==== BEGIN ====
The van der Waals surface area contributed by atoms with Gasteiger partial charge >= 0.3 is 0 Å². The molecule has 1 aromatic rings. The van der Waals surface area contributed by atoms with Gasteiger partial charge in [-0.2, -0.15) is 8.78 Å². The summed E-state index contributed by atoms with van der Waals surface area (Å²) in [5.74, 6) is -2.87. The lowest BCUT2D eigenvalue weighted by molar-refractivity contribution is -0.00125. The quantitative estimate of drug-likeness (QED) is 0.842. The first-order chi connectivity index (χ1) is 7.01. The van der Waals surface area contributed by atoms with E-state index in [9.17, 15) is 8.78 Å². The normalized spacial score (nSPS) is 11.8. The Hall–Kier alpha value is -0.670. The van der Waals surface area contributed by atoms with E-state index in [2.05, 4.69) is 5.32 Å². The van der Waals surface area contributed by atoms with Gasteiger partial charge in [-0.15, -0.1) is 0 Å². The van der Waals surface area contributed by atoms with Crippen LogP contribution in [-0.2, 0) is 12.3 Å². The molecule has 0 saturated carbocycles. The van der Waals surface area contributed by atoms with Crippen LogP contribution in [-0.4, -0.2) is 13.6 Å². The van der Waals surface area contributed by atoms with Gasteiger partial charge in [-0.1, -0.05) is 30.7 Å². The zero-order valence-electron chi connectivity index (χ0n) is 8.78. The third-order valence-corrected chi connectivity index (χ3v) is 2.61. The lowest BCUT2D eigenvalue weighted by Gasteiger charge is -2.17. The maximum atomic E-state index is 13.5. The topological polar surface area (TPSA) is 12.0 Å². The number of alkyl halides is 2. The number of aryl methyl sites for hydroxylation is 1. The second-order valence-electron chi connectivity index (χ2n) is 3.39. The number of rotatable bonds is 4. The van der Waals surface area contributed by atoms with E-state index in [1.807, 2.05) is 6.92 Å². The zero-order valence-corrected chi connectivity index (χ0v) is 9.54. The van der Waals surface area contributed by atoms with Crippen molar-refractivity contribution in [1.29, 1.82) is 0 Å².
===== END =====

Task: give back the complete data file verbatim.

The van der Waals surface area contributed by atoms with Gasteiger partial charge >= 0.3 is 0 Å². The molecule has 1 aromatic rings. The van der Waals surface area contributed by atoms with Gasteiger partial charge in [-0.2, -0.15) is 8.78 Å². The summed E-state index contributed by atoms with van der Waals surface area (Å²) in [5.74, 6) is -2.87. The lowest BCUT2D eigenvalue weighted by molar-refractivity contribution is -0.00125. The quantitative estimate of drug-likeness (QED) is 0.842. The first-order chi connectivity index (χ1) is 7.01. The van der Waals surface area contributed by atoms with E-state index in [9.17, 15) is 8.78 Å². The normalized spacial score (nSPS) is 11.8. The Hall–Kier alpha value is -0.670. The van der Waals surface area contributed by atoms with E-state index in [2.05, 4.69) is 5.32 Å². The van der Waals surface area contributed by atoms with Gasteiger partial charge in [-0.15, -0.1) is 0 Å². The van der Waals surface area contributed by atoms with Crippen LogP contribution in [-0.2, 0) is 12.3 Å². The molecule has 0 saturated carbocycles. The van der Waals surface area contributed by atoms with Crippen LogP contribution in [-0.4, -0.2) is 13.6 Å². The van der Waals surface area contributed by atoms with Gasteiger partial charge in [-0.1, -0.05) is 30.7 Å². The zero-order valence-electron chi connectivity index (χ0n) is 8.78. The third-order valence-corrected chi connectivity index (χ3v) is 2.61. The lowest BCUT2D eigenvalue weighted by Gasteiger charge is -2.17. The maximum atomic E-state index is 13.5. The topological polar surface area (TPSA) is 12.0 Å². The number of alkyl halides is 2. The number of aryl methyl sites for hydroxylation is 1. The second-order valence-electron chi connectivity index (χ2n) is 3.39. The number of rotatable bonds is 4. The van der Waals surface area contributed by atoms with E-state index in [1.807, 2.05) is 6.92 Å². The zero-order valence-corrected chi connectivity index (χ0v) is 9.54. The van der Waals surface area contributed by atoms with Crippen molar-refractivity contribution in [1.29, 1.82) is 0 Å².